George Gittoes won the Sydney Peace Prize. He makes art from war. He is passionate, intense and purposeful. His daughter, however, thinks he should chuck it all in and join Louie Psihoyos in making films trying to save the sea.

http://hesomagazine.com/featured/the-cove-interview-with-louie-psihoyos/

http://hesomagazine.com/featured/the-cove-interview-with-louie-psihoyos/

George did join Louie, on stage briefly, in a forum during MIFF. Also on the panel were Susan Lambert, director of Tyke, Elephant Outlaw and Nick Batsias the producer of That Sugar Film. The moderator was Malinda Wink, from Good Pitch. It was a fantastic gathering of minds and a real privilege to be in the audience.

http://gittoes.com/

http://gittoes.com/

George spoke about his film, SnowMonkey, and his work with The Yellow House, Jalalabad. He believes that documentaries are applied art, not fine art. He spoke of his horror of war and the never-ending personal effects of witnessing the Rwandan massacre in the 90s. His biography is fascinating and I remember hearing about the Sydney Yellow House in the 70s, and I saw it when they rebuilt it at the Gallery of NSW in the 90s.

Racing posterLouie, the director of The Cove and Racing Extinction and the Executive Director of The Oceanic Preservation Society, began by reminding us we are either activists or non-activists. He makes films that are weapons of mass construction. He says he’s not making a movie, he’s making a movement. (According to Paul Hawken, he’s one of many but that’s quibbling!) At the screening of Racing Extinction, Louie spoke of wanting to increase the circle of compassion and recommended Saving Species.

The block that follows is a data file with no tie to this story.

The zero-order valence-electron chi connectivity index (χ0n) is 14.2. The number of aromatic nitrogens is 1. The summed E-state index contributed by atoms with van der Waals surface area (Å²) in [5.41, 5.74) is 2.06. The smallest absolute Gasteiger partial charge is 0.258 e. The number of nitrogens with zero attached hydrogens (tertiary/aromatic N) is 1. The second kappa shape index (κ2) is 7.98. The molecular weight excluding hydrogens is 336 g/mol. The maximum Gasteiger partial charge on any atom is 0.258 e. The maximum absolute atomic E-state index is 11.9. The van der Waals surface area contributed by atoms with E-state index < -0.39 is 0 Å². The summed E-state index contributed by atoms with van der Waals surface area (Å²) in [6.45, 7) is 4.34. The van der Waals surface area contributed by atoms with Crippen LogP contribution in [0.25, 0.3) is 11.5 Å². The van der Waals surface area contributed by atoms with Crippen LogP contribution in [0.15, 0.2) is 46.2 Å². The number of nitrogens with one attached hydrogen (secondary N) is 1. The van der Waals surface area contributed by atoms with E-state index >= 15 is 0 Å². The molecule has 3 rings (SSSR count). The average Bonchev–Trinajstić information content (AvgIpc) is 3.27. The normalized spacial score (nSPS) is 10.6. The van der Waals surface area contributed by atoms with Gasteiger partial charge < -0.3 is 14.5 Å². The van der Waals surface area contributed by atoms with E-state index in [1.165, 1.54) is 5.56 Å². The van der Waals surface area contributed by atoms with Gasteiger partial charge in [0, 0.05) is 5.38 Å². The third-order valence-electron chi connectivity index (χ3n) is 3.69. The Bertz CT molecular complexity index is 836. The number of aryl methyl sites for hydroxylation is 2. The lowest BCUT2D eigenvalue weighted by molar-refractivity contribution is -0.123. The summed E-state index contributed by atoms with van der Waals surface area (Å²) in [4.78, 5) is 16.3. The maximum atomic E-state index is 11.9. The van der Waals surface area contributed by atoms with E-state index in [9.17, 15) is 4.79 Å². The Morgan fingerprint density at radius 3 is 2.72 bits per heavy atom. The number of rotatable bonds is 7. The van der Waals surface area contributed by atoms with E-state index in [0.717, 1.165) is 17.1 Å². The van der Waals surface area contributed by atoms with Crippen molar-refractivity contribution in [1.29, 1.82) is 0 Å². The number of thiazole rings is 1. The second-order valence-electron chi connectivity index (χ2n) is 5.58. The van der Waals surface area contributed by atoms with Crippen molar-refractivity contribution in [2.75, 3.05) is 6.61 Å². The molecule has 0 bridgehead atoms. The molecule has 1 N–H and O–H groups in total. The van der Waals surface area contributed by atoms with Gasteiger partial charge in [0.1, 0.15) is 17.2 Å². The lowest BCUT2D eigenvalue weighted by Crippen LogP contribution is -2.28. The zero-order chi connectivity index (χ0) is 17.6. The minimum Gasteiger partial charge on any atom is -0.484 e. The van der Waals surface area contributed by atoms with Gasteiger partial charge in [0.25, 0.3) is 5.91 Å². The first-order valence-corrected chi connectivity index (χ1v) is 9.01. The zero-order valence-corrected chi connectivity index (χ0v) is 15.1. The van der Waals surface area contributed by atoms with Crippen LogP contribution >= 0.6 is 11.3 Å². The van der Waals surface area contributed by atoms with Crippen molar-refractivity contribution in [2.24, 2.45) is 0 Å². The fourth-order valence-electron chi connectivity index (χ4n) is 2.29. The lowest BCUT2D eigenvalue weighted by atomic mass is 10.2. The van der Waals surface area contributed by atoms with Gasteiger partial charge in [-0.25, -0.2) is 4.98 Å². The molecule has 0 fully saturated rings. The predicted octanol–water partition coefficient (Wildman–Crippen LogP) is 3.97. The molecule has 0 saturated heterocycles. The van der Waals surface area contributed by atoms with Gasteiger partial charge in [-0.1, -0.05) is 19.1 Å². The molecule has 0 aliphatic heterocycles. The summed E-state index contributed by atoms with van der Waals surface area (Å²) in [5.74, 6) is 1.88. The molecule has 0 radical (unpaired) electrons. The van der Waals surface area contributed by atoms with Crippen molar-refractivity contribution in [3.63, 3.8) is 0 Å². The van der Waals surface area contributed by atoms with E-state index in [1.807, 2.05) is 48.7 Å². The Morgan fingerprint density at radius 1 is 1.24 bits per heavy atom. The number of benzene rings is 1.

Racing Extinction will play to over a billion people on December 2nd 2015 via the Discovery Channel just prior to the

2015 United Nations Climate Change Conference

in the hope people will contact their politicians and make a difference.

Racing Extinction has been on my radar for months. From my jaded perspective of reading and writing about endangered species for over twenty years (Polyglot Puppet’s Not the end of the world premiered in 1995) I have to admit to slight disappointment in the film itself, mainly because of its lack of focus. The three acts could easily have been three films; the first an eco-thriller about undercover photographers in clandestine operations to expose illegal marketing of threatened species. Secondly, the story of an Indonesian fishing village encouraged to transform into a shark whale tourist destination and, finally, the brilliant story of passionate photographers projecting ghostly images of endangered (or extinct) animals across the landscape of New York.